Lakeshore Speech provides dysarthria treatment for motor speech disorders whereby the muscles of the mouth, face, and respiratory system may become weak, move slowly, or not move at all after a stroke or other brain injury. The type and severity of dysarthria depend on which area of the nervous system is affected.
Some causes of dysarthria include stroke, head injury, cerebral palsy, and muscular dystrophy. Both children and adults can have dysarthria.
What are some signs or symptops of dysarthria?
A person with dysarthria may experience any of the following symptoms, depending on the extent and location of damage to the nervous system:
Speaking softly or barely able to whisper
Slow rate of speech
Rapid rate of speech with a "mumbling" quality
Limited tongue, lip, and jaw movement
Abnormal intonation (rhythm) when speaking
Changes in vocal quality ("nasal" speech or sounding "stuffy")
Drooling or poor control of saliva
Chewing and swallowing difficulty
How is dysarthria diagnosed?
A Speech-Language Pathologist (SLP) can evaluate a person with speech difficulties and determine the nature and severity of the problem. The SLP will look at movement of the lips, tongue, and face, as well as breath support for speech, voice quality, and more.
Another motor speech disorder is apraxia. An important role of the SLP is to determine whether the person's speech problems are due to dysarthria, apraxia, or both.
What treatment is available for people with dysarthria?
Treatment depends on the cause, type, and severity of the symptoms. An SLP works with the individual to improve communication abilities.
Possible Goals of Treatment
Slowing the rate of speech
Improving the breath support so the person can speak
Increasing mouth, tongue, and lip movement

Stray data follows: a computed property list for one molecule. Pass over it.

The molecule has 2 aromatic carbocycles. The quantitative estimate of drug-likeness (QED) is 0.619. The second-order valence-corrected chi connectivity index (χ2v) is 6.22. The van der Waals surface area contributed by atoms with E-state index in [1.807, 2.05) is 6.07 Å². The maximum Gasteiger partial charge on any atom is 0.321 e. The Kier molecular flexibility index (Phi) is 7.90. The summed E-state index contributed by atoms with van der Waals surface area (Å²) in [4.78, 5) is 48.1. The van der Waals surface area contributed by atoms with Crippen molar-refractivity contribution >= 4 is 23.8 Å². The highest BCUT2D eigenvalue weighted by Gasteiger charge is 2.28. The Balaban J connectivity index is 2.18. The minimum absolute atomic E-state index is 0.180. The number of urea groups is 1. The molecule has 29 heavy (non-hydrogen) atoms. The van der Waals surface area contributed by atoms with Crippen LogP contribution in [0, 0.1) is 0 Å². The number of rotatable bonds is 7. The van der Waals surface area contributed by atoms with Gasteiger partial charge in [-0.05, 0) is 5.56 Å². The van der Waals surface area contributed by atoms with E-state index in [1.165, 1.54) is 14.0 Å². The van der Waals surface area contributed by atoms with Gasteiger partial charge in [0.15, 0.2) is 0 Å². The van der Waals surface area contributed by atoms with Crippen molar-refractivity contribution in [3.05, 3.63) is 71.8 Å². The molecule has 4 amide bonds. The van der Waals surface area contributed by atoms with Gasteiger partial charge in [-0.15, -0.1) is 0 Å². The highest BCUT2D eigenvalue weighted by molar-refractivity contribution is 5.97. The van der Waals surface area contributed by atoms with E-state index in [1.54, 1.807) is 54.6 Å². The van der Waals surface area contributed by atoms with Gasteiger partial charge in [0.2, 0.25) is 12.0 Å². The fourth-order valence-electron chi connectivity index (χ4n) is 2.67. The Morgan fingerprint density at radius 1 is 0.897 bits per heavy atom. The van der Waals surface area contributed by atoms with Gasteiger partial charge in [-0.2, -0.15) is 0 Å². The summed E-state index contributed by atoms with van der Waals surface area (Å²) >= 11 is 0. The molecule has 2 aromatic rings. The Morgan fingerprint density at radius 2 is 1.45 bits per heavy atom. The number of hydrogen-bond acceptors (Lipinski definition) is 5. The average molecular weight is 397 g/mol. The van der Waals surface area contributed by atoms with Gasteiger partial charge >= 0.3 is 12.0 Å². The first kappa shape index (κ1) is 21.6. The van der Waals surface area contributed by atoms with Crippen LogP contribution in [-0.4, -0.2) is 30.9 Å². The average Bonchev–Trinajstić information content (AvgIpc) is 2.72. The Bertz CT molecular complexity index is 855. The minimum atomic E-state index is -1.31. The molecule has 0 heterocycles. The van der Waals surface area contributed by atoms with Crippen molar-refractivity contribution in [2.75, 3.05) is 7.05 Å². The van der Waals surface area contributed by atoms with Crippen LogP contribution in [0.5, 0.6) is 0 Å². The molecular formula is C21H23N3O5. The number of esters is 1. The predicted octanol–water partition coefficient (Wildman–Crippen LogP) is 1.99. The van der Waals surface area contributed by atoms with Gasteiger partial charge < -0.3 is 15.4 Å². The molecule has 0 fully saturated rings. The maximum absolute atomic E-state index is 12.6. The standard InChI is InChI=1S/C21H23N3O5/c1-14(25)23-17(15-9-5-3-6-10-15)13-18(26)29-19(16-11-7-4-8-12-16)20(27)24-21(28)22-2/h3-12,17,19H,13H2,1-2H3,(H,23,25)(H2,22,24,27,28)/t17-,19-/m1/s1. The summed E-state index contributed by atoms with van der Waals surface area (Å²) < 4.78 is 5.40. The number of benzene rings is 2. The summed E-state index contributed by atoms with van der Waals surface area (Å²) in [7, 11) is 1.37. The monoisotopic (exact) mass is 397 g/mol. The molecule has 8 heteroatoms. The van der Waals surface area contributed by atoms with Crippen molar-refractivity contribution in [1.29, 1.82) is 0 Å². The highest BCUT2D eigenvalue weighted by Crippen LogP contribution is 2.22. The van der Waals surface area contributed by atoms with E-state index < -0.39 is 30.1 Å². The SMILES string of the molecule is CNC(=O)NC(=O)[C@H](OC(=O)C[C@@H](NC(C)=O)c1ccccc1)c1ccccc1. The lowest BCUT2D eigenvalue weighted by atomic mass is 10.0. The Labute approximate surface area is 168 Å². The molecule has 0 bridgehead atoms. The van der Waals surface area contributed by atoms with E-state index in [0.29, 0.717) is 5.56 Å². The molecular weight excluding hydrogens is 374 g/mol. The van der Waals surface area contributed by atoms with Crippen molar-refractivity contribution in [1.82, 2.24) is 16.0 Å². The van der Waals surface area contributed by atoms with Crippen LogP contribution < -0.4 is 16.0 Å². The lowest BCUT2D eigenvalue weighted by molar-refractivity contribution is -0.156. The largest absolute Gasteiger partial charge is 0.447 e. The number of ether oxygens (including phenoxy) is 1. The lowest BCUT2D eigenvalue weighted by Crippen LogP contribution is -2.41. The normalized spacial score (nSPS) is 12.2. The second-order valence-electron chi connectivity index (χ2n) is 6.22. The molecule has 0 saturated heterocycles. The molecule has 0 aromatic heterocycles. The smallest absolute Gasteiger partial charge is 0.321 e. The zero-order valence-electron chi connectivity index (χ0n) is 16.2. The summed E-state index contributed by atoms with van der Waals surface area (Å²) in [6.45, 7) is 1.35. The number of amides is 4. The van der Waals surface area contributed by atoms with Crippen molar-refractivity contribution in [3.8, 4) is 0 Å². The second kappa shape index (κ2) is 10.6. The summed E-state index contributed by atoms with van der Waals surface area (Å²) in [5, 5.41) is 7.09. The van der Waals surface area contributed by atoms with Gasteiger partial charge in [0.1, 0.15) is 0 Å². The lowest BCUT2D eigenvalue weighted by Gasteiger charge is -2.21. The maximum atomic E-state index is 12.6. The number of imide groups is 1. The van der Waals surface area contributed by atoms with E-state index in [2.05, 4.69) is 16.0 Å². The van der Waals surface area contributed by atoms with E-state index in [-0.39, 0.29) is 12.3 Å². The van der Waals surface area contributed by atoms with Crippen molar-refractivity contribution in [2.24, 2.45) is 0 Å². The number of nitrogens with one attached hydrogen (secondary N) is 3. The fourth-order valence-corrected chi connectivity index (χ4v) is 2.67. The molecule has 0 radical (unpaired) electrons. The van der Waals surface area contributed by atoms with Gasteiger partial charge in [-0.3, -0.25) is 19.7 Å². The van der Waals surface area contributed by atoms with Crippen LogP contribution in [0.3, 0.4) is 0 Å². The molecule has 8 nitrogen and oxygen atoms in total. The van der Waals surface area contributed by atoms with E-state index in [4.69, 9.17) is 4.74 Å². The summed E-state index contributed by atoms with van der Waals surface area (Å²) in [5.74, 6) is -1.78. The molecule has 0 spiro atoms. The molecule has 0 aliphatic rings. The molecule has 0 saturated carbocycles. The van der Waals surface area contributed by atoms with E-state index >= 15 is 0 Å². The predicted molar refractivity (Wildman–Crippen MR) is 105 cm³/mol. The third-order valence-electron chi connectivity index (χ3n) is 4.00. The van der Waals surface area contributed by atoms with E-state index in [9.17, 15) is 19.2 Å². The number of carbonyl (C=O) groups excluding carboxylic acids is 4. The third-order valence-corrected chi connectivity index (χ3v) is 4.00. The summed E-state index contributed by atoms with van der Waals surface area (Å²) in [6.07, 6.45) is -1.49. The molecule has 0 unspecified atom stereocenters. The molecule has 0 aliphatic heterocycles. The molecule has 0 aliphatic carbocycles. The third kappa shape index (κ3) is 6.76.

Improving articulation so that speech is more clear
Teaching caregivers, family members, and teachers strategies
to better communicate with the person with dysarthria
In severe cases, learning to use alternative means of
communication (e.g., simple gestures, alphabet boards,
or electronic or computer-based equipment)
What can I do to communicate better with a person with dysarthria?
It is important for both the person with dysarthria and the people he or she communicates with to work together to improve interactions. Here are some tips for both speaker and listener.
Tips for the Person with Dysarthria
Introduce your topic with a single word or short phrase before
beginning to speak in more complete sentences
Check with the listeners to make sure that they understand you
Speak slowly and loudly; pause frequently
Try to limit conversations when you feel tired, when your speech
will be harder to understand
If you become frustrated, try to use other methods, such as
pointing or gesturing, to get your message across, or take
a rest and try again later
Children may need additional help to remember to use these strategies.
Tips for the Listener
Reduce distractions and background noise
Pay attention to the speaker
Watch the person as he or she talks
Let the speaker know when you have difficulty understanding
him or her
Repeat only the part of the message that you understood so
that the speaker does not have to repeat the entire message.
If you still don't understand the message, ask yes/no questions
or have the speaker write his or her message to you